In addition to producing over 140 films, the Brothers also made six television series: Calling Scotland Yard, The Vise, Mark Saber, The Man From Interpol, The Cheaters and Richard The Lionheart. In 1960, Kine Weekly pointed out they were the only people who consistently and successfully sold British television films on the American networks. Unfortunately, there was a downturn in the US market at the beginning of the 1960s, and the Danzigers’ last picture completed production in December of 1961. Harry told a journalist, ‘Eddie and I have been in show-business all our lives. We are not saying goodbye to films and television, but it will be long au revoir until conditions alter in favour of the independent producer.’
In 1965, RTZ Metals bought the New Elstree Studio buildings as a warehouse. Yet, the Danzigers’ epics continued to be fondly remembered by countless enthusiasts, who greatly appreciated the sometimes Ortonesque dialogue and nightclubs populated by approximately four extras. Harry once complained to Kine Weekly that ‘we have to take the sort of critical beating that should be reserved for producers whose films cost ten or twelve times as much as ours.’ The best of New Elstree’s works often reflected the Brothers’ ethos, which the actor Robert Arden described as ‘get the work done but enjoy it’, and the film historian Brian McFarlane also made the critical point that British second’s features often presented ‘a low-key reflection of contemporary mores, undistorted by personal vision, and of the prevailing norms of cinematic practice.’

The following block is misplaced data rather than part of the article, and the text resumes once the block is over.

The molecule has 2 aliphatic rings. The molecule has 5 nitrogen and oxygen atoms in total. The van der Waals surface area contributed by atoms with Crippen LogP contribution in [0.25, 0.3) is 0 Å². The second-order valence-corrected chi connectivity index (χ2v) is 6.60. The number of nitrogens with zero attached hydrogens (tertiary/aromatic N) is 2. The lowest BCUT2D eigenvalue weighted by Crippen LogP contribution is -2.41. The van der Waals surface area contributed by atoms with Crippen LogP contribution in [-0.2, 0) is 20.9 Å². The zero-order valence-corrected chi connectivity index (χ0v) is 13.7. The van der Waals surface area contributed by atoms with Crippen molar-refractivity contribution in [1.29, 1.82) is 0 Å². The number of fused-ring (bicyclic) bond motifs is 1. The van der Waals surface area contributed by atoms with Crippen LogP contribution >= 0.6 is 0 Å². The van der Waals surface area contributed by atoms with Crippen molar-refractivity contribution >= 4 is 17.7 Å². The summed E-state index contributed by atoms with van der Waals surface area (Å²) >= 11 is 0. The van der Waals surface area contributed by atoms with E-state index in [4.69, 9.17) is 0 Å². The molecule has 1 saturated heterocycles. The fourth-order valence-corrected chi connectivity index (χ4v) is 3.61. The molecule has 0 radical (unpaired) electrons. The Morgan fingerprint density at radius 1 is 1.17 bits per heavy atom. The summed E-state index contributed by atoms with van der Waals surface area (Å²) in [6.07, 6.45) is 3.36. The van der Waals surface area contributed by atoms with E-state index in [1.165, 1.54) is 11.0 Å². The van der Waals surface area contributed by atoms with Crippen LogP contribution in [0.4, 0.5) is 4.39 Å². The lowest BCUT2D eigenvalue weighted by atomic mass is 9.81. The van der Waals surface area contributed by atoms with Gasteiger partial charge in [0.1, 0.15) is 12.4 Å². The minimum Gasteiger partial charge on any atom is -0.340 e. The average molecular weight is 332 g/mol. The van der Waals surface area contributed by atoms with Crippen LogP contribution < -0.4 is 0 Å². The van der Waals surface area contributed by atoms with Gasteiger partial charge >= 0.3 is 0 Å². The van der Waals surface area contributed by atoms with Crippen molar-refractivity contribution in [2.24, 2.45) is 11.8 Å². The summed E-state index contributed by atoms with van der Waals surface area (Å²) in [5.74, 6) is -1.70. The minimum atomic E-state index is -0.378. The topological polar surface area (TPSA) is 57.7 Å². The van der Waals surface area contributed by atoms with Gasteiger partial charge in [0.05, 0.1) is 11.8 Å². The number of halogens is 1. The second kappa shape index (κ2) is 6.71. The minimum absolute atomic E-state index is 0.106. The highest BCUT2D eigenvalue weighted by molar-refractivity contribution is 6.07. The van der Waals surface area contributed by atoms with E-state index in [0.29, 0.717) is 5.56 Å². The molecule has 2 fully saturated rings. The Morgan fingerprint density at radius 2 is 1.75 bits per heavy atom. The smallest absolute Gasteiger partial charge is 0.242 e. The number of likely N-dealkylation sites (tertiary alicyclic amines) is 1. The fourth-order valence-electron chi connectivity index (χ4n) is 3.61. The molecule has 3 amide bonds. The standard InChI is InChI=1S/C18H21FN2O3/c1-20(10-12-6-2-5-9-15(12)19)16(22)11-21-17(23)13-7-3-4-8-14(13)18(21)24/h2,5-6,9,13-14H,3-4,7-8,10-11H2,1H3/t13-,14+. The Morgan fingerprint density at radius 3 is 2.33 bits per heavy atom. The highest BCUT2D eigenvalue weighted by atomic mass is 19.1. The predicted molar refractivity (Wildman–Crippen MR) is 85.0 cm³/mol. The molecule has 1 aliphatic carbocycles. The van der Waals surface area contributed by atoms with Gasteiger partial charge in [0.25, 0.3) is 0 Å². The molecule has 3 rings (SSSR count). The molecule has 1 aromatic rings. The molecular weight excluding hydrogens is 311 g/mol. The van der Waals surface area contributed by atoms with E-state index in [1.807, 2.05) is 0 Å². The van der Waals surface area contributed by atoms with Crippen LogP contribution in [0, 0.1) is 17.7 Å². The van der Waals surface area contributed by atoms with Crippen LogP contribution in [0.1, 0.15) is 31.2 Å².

The Danzigers’ final detective series was The Cheaters, with John Ireland as a heroic insurance claims investigator for Eastern Insurance. While other members of his profession may have dealt with reams of paperwork and spent their evenings listening to the BBC Home Service, “John Hunter” has a Canadian accent, dynamic sideburns and investigates crimes as much as filing reports. He often arrives in the nick of time in his trusty Standard Vanguard Vignale, accompanied by Bill Le Sage’s vibraphone music. Robert Ayres, a Michigan-born actor long-established in the UK, played his boss “Walter Allen”, and the easy rapport of the two leads is a highlight of the 39 stories.
If one had to select an episode, it would be The Legacy, for its direction by John Llewellyn Moxey and excellent contributions from Peter Butterworth, Ann Lynn and Francis Matthews. The second-named is one of the gems of British cinema, and Matthews was a brilliantly versatile performer equally at ease with Cary Grant style light comedy, Morecambe & Wise, and outright villainy. And, had the Brothers found some incredibly tempting bargains from sales at Pinewood and Shepperton that week, this edition of The Cheaters might also have contained the following lines:
Walter: John, I’ve just had a call from the local nuclear power plant. The office manager’s secretary has been forging documents while dressed as the Devil Girl from Mars. And she is also an expert with a longbow and a keen tap-dancer.
John: A tough assignment, Boss. Do I have time to show the camera my handsome profile?
Walter: Not really, as you will have to parachute into the main compound.
John: I am on my way, Boss. Let us hope the stock footage of WW2 paratroopers does not arrive there before me.
Cue the vibraphones.